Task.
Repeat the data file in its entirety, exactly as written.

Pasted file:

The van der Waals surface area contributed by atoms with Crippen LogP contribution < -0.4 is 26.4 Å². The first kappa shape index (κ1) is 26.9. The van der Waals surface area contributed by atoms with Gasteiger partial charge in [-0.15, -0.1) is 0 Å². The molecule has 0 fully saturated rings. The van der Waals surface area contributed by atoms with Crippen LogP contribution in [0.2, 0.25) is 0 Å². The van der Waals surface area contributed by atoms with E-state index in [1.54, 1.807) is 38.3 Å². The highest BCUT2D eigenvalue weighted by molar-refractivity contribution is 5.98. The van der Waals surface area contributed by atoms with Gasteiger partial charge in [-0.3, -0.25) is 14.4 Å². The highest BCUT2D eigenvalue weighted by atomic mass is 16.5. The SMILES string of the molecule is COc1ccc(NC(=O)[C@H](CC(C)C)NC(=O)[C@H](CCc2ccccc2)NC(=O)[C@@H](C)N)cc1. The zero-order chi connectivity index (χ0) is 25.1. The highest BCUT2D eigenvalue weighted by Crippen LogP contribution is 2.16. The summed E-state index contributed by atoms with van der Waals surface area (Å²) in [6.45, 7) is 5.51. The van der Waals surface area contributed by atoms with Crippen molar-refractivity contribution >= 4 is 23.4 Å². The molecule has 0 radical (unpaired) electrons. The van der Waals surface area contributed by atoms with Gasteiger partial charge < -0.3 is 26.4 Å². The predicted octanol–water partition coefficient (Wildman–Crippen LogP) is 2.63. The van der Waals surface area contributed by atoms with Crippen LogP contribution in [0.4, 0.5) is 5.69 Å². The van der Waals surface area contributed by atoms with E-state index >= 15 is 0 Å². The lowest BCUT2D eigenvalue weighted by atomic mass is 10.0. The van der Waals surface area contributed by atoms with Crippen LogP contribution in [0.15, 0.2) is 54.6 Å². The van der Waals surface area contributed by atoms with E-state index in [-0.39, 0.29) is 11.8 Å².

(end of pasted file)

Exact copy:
The van der Waals surface area contributed by atoms with Crippen LogP contribution < -0.4 is 26.4 Å². The first kappa shape index (κ1) is 26.9. The van der Waals surface area contributed by atoms with Gasteiger partial charge in [-0.15, -0.1) is 0 Å². The molecule has 0 fully saturated rings. The van der Waals surface area contributed by atoms with Crippen LogP contribution in [0.2, 0.25) is 0 Å². The van der Waals surface area contributed by atoms with E-state index in [1.54, 1.807) is 38.3 Å². The highest BCUT2D eigenvalue weighted by molar-refractivity contribution is 5.98. The van der Waals surface area contributed by atoms with Gasteiger partial charge in [-0.3, -0.25) is 14.4 Å². The highest BCUT2D eigenvalue weighted by atomic mass is 16.5. The SMILES string of the molecule is COc1ccc(NC(=O)[C@H](CC(C)C)NC(=O)[C@H](CCc2ccccc2)NC(=O)[C@@H](C)N)cc1. The zero-order chi connectivity index (χ0) is 25.1. The highest BCUT2D eigenvalue weighted by Crippen LogP contribution is 2.16. The summed E-state index contributed by atoms with van der Waals surface area (Å²) in [6.45, 7) is 5.51. The van der Waals surface area contributed by atoms with Crippen molar-refractivity contribution >= 4 is 23.4 Å². The molecule has 0 radical (unpaired) electrons. The van der Waals surface area contributed by atoms with Gasteiger partial charge < -0.3 is 26.4 Å². The predicted octanol–water partition coefficient (Wildman–Crippen LogP) is 2.63. The van der Waals surface area contributed by atoms with Crippen LogP contribution in [0.4, 0.5) is 5.69 Å². The van der Waals surface area contributed by atoms with E-state index >= 15 is 0 Å². The lowest BCUT2D eigenvalue weighted by atomic mass is 10.0. The van der Waals surface area contributed by atoms with Crippen LogP contribution in [0.15, 0.2) is 54.6 Å². The van der Waals surface area contributed by atoms with E-state index in [-0.39, 0.29) is 11.8 Å².